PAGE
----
Authorities in China's southern Yunnan province have detained a Christian woman for doing ministry work and accused her of "using an evil cult to undermine law enforcement" as persecution of believers in the country continues to rise.
Persecution watchdog China Aid reports that Tu Yan, a Christian originally from Hunan province, was doing ministry work in Dali, Yunan on Oct. 22, 2016, when officers from the public security bureau arrested her and four other Christians, including her boss. Though three of those detained were released on bail, Tu Yan's case has instead been transferred to the procuratorate for further investigation.
In February, Ren Quanniu, Tu's lawyer, told the organization that last month, he had visited the public security bureau with Tu's father and sister, requesting she be released on bail. Though they were told the officers would respond at a later date, they have still received no answer, nearly a month later.
Despite Tu's insistence that she is a Christian, the public security bureau claimed she was a member of the cult organization "Three Classes of Servants".
In recent years, President Xi Jinping has tightened government control over religious activity in the country. In its most recent World Watch List documenting Christian persecution throughout the world, watchdog Open Doors placed China among the worst offenders against religious freedom in the world.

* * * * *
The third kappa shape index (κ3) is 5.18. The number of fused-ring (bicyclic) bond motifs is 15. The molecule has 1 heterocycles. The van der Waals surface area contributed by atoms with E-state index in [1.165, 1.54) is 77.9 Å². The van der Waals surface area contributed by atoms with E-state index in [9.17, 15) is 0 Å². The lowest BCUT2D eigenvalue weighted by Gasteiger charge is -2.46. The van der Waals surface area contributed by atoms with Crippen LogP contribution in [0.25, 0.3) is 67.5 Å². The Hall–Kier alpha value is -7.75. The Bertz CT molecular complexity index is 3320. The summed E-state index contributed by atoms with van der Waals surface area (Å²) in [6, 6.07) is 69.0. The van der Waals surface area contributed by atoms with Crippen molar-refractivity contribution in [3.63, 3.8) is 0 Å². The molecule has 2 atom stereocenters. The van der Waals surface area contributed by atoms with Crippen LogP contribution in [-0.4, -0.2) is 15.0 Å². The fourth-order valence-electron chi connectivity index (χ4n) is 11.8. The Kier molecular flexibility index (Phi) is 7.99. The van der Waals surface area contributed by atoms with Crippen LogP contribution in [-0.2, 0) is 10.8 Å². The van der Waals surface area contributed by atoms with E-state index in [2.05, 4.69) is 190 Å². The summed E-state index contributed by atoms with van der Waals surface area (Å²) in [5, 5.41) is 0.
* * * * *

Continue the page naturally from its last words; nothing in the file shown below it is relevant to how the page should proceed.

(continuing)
"As Christians are the largest social force in China not controlled by the Communist Party," Open Doors noted in its 2017 report, "there are increasing efforts to bring them under state control."
According to Asianews, authorities recently arrested four missionaries and deported at least 32 more as part of the ongoing crackdown against Christians. The missionaries had been working in the northeast Yanji region of the country for decades, providing assistance to fugitives fleeing North Korea.
The outlet notes that while missionary work from the foreigners is illegal in China, evangelism from South Korean missionaries has been overlooked on the grounds that these missionaries prove humanitarian service.
Despite such persecution, Pope Francis has defended China's practice of religious liberty and said he would love to visit China "as soon as they invite me."
"In China the churches are full," Francis insisted. "You can practice your faith in China."
According to Breitbart, the pontiff said that the Vatican is engaged in ongoing dialogue with China and that a commission has been set up that meets every three months, with Beijing and the Vatican alternating as hosts of the encounter.